Mzungu is the southern, central and eastern African term for a person of foreign descent. Literally translated it means “someone who roams around aimlessly” or “aimless wanderer” … The term was first used by natives of East Africa to describe European explorers in the 18th century.
It’s often applied in Kenya to mean “white foreigner”, someone who visually sticks out as different. It’s not meant as an offensive word, it’s just the word the locals use.
I bring this up because you don’t have to be all that plugged in to the world of track and field to know that the men’s steeplechase is dominated by Kenyans (and Kenyan expatriates).
Ignoring the 1976 and 1980 Olympics, for which Kenya participated in international boycotts, since 1968 Kenyans and Kenyan expatriates have won:
100% of the Olympic gold medals
85% of the World Championships gold medals, including the last 11 in a row
70% of the Olympic medals, including 2 sweeps
64% of the World Championships medals, including 3 sweeps
There would likely be more medal sweeps if nations were allowed more than three entries. It’s the norm to see Kenyans blanketing the entire front-end of a steeplechase at one-day invitational meets.
So at today’s Herculis Diamond League meet in Monaco, a very strange thing happened.
As the bell rang to begin the final lap, a young American steeplechaser named Evan Jager was third and closing on the leaders. The race leader at that point was no chump, either — it was Paul Koech, the third fastest of all time.
Jager could come no closer, but held on for third and broke the American Record with 8:06.81. It put him eighth on the 2012 World List, but while running this time he beat world #2 Richard Mateelong and world #5 Jairus Birech.
This gives rise to a number of questions…
Question #1: How close is Jager to being the fastest mzungu ever?
That depends on how you look at things, but the short answer is “real darn close”.
Weeding out the Kenyans (and Kenyan expatriates), here are the fastest steeplechasers of all time:
|7:55.28||Brahim Boulami (MAR)||2001|
|8:01.18||Bouabdellah Tahri (FRA)||2009|
|8:02.09||Mahiédine Mekhissi-Benabbad (FRA)||2011|
|8:03.57||Ali Ezzine (MAR)||2000|
|8:03.81||Benjamin Kiplagat (UGA)||2010|
|8:04.95||Simon Vroemen (NED)||2005|
|8:05.75||Mustapha Mohamed (SWE)||2007|
|8:06.16||Roba Gari (ETH)||2012|
|8:06.81||Evan Jager (USA)||today|
|8:07.02||Brahim Taleb (MAR)||2007|
Boulami’s data is in red because while his time still stands as official, he failed an EPO test the following year (and 2001, when he ran that time, was the infancy of EPO testing). So depending on how you want to see it, Jager is either the ninth- or eight-fastest non-Kenyan of all time. I’m not going to wade into the question of how he ranks if you take “mzungu” to mean “white foreigner”, because those of Arabic descent don’t fit neatly into the pigeonholes of white and black.
Question #2: Can Jager win an Olympic medal?
Yes, he definitely can. It’s going to be tough to do, but it’s possible. Here’s who he has to beat.
Kenya gets only three entries. The ones that survived the brutal Kenyan trials are Brimin Kipruto, Ezekiel Kemboi and Abel Mutai. Kipruto’s PR is 7:53.64, just .01 off the world record, and is the favorite to win. Kemboi ra 7:55.76 last year but has been involved in legal issues that at best are a major distraction to Olympic preparation and at worst could land him in jail. Mutai’s PR is 8:01.67 from this year. If one of them falls–and it happens–or just has a bad race, or Jager continues his remarkable improvement, then the door is open.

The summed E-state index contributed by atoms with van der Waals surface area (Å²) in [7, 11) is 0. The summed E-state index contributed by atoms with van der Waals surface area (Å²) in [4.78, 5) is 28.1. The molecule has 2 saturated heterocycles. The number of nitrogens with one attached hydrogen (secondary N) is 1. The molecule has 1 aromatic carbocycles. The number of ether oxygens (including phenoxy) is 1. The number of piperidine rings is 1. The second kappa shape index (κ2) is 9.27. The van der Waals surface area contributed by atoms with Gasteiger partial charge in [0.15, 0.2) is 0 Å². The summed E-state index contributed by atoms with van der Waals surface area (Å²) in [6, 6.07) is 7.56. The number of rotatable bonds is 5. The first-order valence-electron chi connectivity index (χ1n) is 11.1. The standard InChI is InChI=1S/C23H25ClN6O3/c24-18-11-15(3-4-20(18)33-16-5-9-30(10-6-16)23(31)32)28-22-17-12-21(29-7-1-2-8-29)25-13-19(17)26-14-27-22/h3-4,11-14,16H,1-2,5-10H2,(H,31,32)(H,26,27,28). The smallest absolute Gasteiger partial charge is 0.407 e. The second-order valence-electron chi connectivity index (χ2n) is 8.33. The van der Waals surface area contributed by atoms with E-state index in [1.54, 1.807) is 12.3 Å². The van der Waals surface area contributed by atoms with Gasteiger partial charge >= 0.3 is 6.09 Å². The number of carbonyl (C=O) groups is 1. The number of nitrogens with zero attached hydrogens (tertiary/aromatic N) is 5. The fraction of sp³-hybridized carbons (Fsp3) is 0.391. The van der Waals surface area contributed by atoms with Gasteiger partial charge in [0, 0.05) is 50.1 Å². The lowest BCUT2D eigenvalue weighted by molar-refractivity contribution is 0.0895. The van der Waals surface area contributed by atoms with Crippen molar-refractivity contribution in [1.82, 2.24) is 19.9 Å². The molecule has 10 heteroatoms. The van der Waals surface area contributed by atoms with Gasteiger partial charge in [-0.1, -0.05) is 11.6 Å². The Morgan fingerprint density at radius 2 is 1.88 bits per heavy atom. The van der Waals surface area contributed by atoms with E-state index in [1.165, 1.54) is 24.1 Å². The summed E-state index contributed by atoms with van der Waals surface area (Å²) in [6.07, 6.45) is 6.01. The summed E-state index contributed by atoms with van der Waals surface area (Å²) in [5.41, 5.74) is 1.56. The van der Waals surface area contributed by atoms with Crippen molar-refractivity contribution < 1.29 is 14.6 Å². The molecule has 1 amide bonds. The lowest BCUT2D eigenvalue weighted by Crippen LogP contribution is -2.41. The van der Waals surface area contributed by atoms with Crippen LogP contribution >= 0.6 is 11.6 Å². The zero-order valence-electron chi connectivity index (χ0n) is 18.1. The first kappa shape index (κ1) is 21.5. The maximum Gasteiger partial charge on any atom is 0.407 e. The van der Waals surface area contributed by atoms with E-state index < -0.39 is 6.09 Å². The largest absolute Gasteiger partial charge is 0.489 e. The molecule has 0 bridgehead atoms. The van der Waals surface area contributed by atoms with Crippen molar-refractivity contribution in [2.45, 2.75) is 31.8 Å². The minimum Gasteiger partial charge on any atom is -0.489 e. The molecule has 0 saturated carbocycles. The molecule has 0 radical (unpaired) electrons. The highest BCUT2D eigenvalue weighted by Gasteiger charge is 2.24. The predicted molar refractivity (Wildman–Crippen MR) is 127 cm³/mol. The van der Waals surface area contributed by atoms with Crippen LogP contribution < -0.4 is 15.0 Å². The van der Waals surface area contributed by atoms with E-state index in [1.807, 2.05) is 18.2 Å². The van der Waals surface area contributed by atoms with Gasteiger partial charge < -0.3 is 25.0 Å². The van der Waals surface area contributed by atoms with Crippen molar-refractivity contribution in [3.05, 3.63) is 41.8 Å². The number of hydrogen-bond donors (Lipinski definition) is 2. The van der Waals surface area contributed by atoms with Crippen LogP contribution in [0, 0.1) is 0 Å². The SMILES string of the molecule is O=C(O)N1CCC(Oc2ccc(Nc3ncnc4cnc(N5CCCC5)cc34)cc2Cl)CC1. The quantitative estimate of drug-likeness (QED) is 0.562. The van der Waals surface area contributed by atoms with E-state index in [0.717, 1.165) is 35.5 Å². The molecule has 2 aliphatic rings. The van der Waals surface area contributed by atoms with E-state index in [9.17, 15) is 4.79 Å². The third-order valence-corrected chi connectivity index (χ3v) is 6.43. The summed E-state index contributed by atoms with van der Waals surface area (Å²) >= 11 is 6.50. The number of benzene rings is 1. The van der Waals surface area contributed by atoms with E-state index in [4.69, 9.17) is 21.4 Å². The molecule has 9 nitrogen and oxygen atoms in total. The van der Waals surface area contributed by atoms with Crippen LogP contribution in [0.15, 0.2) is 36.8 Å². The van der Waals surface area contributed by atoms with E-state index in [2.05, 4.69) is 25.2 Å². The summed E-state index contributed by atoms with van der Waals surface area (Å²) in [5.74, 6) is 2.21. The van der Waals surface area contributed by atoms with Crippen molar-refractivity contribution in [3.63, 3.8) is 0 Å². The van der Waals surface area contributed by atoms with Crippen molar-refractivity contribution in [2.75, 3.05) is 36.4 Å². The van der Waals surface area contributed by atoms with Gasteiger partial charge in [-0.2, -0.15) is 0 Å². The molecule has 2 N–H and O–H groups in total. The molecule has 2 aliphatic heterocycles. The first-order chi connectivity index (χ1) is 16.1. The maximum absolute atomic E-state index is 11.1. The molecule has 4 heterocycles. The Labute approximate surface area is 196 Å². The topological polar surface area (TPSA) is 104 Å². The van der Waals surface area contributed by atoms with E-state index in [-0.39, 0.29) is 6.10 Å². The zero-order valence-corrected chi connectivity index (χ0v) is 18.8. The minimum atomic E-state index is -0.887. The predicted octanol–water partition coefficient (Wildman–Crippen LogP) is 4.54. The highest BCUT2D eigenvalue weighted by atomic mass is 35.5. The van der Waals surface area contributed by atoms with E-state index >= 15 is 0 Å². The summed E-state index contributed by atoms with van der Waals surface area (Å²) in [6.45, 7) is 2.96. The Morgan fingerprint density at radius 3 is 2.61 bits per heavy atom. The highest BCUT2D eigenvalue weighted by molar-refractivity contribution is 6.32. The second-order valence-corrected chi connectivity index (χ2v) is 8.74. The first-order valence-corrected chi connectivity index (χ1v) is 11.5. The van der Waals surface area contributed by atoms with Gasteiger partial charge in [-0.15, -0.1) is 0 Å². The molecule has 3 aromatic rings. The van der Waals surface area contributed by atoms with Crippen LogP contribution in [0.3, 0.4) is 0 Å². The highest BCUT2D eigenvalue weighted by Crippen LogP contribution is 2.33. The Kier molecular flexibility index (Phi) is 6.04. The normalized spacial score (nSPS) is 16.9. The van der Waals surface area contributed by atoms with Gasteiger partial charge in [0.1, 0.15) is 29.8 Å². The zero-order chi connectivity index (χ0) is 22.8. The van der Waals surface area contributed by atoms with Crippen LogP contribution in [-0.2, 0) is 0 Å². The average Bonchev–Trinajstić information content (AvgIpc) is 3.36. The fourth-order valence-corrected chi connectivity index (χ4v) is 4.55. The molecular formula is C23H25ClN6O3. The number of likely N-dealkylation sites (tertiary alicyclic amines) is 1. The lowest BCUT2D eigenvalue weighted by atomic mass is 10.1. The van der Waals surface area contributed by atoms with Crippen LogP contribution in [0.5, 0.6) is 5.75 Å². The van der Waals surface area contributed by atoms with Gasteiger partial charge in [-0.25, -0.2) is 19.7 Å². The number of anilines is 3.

Non-Kenyans who have run under 8:10 this year are Ethiopian Roba Gari (8:06.16) and…well, besides Jager, nobody else. Since the pre-Olympic season is basically over, Jager enters London as the fourth-fastest in his event (Kemboi’s best race was at altitude), and just fractions of a second out of third.
That would give him a chance at a medal even if 8:06 were the limit of his abilities. That’s always possible; rarely does anyone’s lifetime PR come with the sense that you could do no more. Jager has something else, though, that makes most observers believe he has more in him.
This was only the fifth steeplechase he’s ever run. He didn’t take up the event until this spring, with his first race at the Mt. SAC Relays in April. The rest of his races are the USATF High-Performance meet in May (faceplanting in the final water jump) and the heats and finals of the Olympic Trials in June, and then this shocker today. That’s it.
Jager was a 1500 and 5000 runner who left college to turn pro after his freshman season at Wisconsin. An injury cut short his 2010 season and he used the entirety of 2011 to rebuild fitness. He and coach Jerry Schumacher decided to try the steeple, and it’s worked out very well. He’s still only 23 years old.
This leads us to one final question.
Question #3: Is Jager the fastest neophyte of all time?
That’s hard to answer, but he’s definitely one of the fastest. Using the excellent resources at alltime-athletics.com, which lists every steeplechase race under 8:25.00, here’s what I’ve found.
The first time Brimin Kipruto broke 8:25, he ran 8:05.52 (in May of 2004). That may not have been his first steeplechase, but it was his first one of note. John Kosgei’s 8:05.68 was also his first race under 8:25. Paul Koech’s 8:05.91 in June 2002 was just his third ever under 8:25. Reuben Kosgei’s 8:03.92 was his fourth race under 8:25, and Richard Matelong hit 8:05.96 in his fifth.
Evan Jager is now in their company. The PRs for those five above are 7:53.64 (#2 all-time), 8:03.89, 7:54.31 (#3 all-time), 7:57.29, and 7:56.81 respectively.
Is Jager’s run today something to get excited about? Yes, very much. Given that he’s so young and so inexperienced in this event, he could very soon be a threat to take on and actually beat the very best Kenyans. Until today, that was thought to be essentially impossible for anyone, let alone an American runner.